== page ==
B-1a cells constitutively secrete natural antibody that provides immediate protection against microbial pathogens and functions homeostatically to speed removal of apoptotic cell debris. Although B-1a cells are especially prominent in the peritoneal and pleural cavities, some B-1a cells reside in the spleen. A small subset of splenic B-1a cells in naive, unimmunized mice express CD138, a recognized plasma cell antigen, whereas the bulk of splenic B-1a cells are CD138 negative. Splenic B-1a cells in toto have been shown to generate much more antibody per cell than peritoneal B-1a cells; however, specific functional information regarding CD138(+) splenic B-1a cells has been lacking. Here, we find a higher proportion of CD138(+) splenic B-1a cells spontaneously secrete more IgM as compared to CD138(-) B-1a cells. Moreover, IgM secreted by CD138(+) splenic B-1a cells is skewed with respect to N-region addition, and some aspects of VH and JH utilization, as compared to CD138(-) splenic B-1a cells and peritoneal B-1a cells. The small population of CD138(+) splenic B-1a cells is likely responsible for a substantial portion of natural IgM and differs from IgM produced by other B-1a cell subsets.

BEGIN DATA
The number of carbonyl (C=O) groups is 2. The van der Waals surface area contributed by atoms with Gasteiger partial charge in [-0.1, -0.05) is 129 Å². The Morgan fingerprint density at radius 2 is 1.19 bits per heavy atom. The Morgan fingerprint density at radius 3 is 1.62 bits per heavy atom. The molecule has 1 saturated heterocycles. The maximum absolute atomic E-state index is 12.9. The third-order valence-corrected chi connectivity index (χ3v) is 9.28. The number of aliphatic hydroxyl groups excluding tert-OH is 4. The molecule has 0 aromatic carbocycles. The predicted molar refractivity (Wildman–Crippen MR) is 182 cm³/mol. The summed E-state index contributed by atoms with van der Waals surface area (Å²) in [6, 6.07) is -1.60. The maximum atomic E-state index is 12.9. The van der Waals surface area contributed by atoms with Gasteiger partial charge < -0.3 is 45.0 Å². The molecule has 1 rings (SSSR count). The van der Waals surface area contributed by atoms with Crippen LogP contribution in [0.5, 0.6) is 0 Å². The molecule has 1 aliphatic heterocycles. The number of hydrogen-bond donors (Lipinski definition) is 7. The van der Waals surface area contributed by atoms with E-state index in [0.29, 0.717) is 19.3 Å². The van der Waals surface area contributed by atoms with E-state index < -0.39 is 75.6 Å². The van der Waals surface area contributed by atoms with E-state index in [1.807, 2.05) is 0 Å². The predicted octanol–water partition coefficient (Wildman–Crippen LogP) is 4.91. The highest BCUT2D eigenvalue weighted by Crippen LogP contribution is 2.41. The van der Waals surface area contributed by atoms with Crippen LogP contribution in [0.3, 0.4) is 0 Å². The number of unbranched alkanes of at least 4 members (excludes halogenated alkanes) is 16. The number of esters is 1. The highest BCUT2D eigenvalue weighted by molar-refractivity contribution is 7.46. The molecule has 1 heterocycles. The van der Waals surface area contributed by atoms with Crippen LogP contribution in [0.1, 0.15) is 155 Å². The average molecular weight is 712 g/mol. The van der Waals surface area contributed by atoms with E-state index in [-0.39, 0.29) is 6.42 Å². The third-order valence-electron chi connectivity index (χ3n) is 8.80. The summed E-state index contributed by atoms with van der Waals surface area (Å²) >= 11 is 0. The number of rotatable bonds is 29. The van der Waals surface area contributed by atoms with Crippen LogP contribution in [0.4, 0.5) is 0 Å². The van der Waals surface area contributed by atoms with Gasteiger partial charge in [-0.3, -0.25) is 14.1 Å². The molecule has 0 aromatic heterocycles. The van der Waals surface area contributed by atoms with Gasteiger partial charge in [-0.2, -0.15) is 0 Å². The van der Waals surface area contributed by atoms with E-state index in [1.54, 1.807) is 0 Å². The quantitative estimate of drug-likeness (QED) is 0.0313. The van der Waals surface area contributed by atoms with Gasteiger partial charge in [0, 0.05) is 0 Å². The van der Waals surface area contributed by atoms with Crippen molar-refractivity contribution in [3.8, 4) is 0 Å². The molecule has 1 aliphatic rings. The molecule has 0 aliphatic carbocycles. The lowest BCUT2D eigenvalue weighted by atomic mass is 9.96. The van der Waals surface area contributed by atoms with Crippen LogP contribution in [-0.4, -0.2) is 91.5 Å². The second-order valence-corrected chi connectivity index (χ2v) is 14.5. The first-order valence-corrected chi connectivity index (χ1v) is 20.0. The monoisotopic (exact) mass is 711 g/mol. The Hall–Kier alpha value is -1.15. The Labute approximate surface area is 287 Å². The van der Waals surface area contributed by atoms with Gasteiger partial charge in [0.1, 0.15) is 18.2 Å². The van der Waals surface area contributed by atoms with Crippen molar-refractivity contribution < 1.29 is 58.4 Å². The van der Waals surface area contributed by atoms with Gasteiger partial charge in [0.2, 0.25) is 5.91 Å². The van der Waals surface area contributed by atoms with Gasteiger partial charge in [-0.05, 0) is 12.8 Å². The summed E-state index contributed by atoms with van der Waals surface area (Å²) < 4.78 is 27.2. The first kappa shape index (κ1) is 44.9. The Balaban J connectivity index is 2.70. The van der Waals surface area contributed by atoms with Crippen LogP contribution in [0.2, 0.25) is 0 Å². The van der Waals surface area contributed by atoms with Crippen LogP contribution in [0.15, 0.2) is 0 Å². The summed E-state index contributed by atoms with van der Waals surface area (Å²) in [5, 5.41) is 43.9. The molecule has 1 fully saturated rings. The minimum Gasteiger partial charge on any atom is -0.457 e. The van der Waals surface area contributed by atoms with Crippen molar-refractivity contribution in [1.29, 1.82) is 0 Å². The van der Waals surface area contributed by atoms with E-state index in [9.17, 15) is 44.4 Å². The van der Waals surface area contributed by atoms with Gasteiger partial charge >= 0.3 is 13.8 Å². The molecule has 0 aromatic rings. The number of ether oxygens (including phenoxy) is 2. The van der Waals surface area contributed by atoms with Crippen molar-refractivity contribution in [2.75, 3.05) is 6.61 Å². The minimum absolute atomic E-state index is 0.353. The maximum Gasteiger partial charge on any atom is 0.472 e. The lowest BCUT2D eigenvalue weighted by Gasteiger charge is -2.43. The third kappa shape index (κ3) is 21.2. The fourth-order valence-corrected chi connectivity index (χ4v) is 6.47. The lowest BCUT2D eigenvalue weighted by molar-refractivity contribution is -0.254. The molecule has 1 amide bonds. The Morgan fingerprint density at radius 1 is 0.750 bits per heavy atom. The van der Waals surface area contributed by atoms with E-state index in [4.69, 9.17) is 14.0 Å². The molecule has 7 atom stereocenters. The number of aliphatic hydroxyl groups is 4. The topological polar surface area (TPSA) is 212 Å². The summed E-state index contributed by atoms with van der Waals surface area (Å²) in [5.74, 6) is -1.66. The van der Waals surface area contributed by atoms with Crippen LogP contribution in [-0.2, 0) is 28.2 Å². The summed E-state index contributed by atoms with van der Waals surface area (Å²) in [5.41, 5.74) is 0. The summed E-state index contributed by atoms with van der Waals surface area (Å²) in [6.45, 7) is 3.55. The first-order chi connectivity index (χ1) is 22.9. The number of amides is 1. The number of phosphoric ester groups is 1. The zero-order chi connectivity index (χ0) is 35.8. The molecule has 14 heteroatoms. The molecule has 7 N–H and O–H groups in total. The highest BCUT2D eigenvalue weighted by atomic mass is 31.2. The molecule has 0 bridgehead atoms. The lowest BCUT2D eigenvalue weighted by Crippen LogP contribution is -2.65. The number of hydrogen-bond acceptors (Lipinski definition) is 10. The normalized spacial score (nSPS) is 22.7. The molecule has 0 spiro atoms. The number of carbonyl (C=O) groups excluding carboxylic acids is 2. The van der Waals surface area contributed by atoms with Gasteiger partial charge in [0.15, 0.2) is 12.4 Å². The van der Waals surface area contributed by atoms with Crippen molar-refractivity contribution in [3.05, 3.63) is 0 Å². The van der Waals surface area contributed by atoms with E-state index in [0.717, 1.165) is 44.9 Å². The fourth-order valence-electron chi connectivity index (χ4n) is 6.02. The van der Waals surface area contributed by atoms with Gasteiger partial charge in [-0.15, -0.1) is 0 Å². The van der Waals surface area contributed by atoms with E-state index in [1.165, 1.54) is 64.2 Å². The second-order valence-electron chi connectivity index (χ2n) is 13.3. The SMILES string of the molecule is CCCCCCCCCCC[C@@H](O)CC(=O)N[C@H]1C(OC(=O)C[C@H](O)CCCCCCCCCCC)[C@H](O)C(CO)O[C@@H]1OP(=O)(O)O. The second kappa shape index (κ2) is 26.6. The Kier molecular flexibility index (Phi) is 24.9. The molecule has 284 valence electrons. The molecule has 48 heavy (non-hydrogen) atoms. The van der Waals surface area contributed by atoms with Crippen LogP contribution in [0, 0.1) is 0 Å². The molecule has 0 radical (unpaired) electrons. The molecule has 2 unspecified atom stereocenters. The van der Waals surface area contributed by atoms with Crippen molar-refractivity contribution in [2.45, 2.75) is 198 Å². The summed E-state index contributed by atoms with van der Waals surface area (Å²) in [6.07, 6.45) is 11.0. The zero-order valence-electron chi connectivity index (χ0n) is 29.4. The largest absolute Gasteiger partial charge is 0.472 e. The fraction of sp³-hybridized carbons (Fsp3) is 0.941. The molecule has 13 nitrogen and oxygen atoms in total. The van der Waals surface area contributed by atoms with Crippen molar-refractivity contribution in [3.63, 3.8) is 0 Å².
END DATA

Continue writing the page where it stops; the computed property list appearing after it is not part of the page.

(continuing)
Faculty; Northwell Researcher
School of Medicine; Northwell Health
General Internal Medicine